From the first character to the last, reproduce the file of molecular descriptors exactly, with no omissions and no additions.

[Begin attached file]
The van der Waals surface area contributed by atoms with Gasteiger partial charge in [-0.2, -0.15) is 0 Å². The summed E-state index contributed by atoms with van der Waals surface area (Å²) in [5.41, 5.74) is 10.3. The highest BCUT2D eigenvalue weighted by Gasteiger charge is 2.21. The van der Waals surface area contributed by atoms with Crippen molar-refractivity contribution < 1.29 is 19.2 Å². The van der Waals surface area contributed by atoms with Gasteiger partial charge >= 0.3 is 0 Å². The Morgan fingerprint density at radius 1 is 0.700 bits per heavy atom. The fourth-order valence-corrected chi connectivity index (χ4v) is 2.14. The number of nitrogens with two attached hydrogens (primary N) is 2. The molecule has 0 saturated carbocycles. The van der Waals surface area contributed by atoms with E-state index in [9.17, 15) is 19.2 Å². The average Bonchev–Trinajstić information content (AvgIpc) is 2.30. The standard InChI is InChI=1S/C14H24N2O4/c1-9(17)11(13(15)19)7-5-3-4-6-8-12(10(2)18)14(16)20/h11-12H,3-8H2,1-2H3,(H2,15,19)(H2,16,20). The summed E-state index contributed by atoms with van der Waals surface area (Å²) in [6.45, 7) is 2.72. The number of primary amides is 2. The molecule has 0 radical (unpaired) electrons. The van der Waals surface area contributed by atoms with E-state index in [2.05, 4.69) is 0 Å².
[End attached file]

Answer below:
The van der Waals surface area contributed by atoms with Gasteiger partial charge in [-0.2, -0.15) is 0 Å². The summed E-state index contributed by atoms with van der Waals surface area (Å²) in [5.41, 5.74) is 10.3. The highest BCUT2D eigenvalue weighted by Gasteiger charge is 2.21. The van der Waals surface area contributed by atoms with Crippen molar-refractivity contribution < 1.29 is 19.2 Å². The van der Waals surface area contributed by atoms with Gasteiger partial charge >= 0.3 is 0 Å². The Morgan fingerprint density at radius 1 is 0.700 bits per heavy atom. The fourth-order valence-corrected chi connectivity index (χ4v) is 2.14. The number of nitrogens with two attached hydrogens (primary N) is 2. The molecule has 0 saturated carbocycles. The van der Waals surface area contributed by atoms with E-state index in [9.17, 15) is 19.2 Å². The average Bonchev–Trinajstić information content (AvgIpc) is 2.30. The standard InChI is InChI=1S/C14H24N2O4/c1-9(17)11(13(15)19)7-5-3-4-6-8-12(10(2)18)14(16)20/h11-12H,3-8H2,1-2H3,(H2,15,19)(H2,16,20). The summed E-state index contributed by atoms with van der Waals surface area (Å²) in [6.45, 7) is 2.72. The number of primary amides is 2. The molecule has 0 radical (unpaired) electrons. The van der Waals surface area contributed by atoms with E-state index in [2.05, 4.69) is 0 Å².